Doing a presentation without thinking of your audience is like starting a love letter with “To whom it may concern”.
Even if you’re trying to convey the same messages to different audiences, you will be much more effective if your presentation is personalized to the people you are trying to engage.
Whenever I’m asked to speak, I ask a lot of questions about the audience; what’s the age range, the gender makeup, experience, background and more. I want to be able to form a mental picture of the people I’ll be speaking to so that I can bring stories and examples they will understand and enjoy.
Then, I start at the end of my presentation. I think about the audience and decide what I want them to be thinking or doing when my talk is over. I set a goal. I imagine their acceptance of a concept or an idea that they hadn’t considered before. Everything in my presentation must lead to that conclusion and the more my material is relevant to my audience, the more persuasive I will be.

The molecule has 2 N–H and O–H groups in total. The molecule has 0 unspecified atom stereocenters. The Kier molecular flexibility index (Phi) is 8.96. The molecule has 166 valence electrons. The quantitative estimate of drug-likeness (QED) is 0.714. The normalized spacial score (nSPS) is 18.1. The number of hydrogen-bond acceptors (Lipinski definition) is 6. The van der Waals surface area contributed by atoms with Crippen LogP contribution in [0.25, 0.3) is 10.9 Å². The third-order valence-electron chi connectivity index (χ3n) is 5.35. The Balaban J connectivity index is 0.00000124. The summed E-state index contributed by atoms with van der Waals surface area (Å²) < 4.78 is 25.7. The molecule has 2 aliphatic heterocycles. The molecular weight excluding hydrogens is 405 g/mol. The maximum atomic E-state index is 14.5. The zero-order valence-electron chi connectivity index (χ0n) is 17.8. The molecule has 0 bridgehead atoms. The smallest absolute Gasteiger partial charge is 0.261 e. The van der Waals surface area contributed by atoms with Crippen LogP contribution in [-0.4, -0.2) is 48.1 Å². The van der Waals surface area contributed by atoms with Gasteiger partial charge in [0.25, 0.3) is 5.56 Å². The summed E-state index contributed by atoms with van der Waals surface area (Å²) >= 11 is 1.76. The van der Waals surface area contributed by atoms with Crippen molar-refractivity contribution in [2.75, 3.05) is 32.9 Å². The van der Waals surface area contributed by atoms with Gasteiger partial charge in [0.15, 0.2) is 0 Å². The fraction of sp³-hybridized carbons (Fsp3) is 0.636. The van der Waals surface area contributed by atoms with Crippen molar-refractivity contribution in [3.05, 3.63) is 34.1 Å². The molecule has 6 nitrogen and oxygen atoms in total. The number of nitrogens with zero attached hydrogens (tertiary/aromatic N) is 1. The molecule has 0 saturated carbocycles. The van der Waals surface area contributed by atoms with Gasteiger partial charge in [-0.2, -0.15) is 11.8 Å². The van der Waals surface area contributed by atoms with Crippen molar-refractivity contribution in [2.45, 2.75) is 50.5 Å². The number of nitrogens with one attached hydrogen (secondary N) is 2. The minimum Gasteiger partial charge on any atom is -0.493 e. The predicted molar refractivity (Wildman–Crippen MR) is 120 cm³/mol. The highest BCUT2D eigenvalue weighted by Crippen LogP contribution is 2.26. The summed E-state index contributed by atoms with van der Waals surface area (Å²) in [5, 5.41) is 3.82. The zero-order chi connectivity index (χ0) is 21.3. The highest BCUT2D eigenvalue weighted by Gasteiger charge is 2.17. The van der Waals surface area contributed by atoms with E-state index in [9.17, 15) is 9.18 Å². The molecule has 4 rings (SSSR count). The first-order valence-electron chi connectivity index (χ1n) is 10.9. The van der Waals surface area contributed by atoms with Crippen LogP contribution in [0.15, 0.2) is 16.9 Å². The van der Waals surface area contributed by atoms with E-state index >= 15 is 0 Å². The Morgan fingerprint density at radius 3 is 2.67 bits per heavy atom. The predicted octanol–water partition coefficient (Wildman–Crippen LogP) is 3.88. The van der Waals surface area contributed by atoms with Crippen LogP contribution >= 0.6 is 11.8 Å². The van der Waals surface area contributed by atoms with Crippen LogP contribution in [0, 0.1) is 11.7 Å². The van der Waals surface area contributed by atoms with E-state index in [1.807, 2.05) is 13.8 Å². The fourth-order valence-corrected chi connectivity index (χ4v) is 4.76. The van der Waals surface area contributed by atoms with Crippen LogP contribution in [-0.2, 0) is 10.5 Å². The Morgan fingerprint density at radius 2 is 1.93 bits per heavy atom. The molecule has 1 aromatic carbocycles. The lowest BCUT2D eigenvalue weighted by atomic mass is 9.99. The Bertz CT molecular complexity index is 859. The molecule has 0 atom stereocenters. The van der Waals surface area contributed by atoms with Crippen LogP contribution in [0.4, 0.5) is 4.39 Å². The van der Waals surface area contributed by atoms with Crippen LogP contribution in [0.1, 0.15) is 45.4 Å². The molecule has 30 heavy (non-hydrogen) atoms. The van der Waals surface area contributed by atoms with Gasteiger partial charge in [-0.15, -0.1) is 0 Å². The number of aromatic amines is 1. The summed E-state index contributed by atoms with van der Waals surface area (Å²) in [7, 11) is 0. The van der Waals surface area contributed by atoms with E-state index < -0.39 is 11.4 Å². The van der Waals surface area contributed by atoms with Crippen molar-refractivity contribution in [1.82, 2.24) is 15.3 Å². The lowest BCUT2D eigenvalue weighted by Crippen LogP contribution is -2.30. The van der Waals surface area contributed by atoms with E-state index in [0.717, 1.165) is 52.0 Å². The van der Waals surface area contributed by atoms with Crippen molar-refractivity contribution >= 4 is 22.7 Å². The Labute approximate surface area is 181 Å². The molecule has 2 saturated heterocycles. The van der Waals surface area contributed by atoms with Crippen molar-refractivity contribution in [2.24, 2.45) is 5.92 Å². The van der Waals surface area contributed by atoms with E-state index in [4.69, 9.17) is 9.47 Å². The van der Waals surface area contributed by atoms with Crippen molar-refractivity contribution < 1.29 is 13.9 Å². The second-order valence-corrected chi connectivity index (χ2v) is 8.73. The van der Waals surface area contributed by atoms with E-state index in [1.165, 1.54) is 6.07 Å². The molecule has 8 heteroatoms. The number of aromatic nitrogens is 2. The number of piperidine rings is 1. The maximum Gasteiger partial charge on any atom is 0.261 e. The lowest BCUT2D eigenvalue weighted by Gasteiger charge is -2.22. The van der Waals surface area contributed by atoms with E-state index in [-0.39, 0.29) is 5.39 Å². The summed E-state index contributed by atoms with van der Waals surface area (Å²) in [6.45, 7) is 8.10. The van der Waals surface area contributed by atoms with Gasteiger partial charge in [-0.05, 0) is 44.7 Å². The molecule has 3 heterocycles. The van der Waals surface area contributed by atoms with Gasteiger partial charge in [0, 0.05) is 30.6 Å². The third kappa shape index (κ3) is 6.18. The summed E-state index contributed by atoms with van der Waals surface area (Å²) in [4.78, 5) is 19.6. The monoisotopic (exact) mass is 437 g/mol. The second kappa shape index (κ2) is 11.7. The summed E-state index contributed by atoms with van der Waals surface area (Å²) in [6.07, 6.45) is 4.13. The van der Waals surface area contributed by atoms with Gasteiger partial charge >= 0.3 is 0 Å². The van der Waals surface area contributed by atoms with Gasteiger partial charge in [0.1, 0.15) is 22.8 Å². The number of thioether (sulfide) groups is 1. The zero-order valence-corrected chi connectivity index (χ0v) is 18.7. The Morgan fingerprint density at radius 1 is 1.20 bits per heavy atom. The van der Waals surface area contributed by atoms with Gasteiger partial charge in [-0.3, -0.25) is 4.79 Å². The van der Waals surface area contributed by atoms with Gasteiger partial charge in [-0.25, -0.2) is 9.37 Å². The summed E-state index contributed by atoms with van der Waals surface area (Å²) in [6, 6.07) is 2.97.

If I’m speaking to employees of a specific company or organization I try to understand its work and look for recent examples either directly from the group or from their field of interest. If the company works in aviation for example I will illustrate my points with examples taken from that industry.
Even including recent events of significance to the audience is useful. Right after an election or a major news event, I might make reference to it where appropriate to my audience.
If I can’t find out much about my audience, I will often start my talk by asking them a few short questions. Someone will likely tell me of a key event or situation that I can reference back to throughout my talk.
So to go back to my imaginary love letter, imagine how effective it would be if you waxed on about your partner’s beautiful brown eyes . . . and they were blue.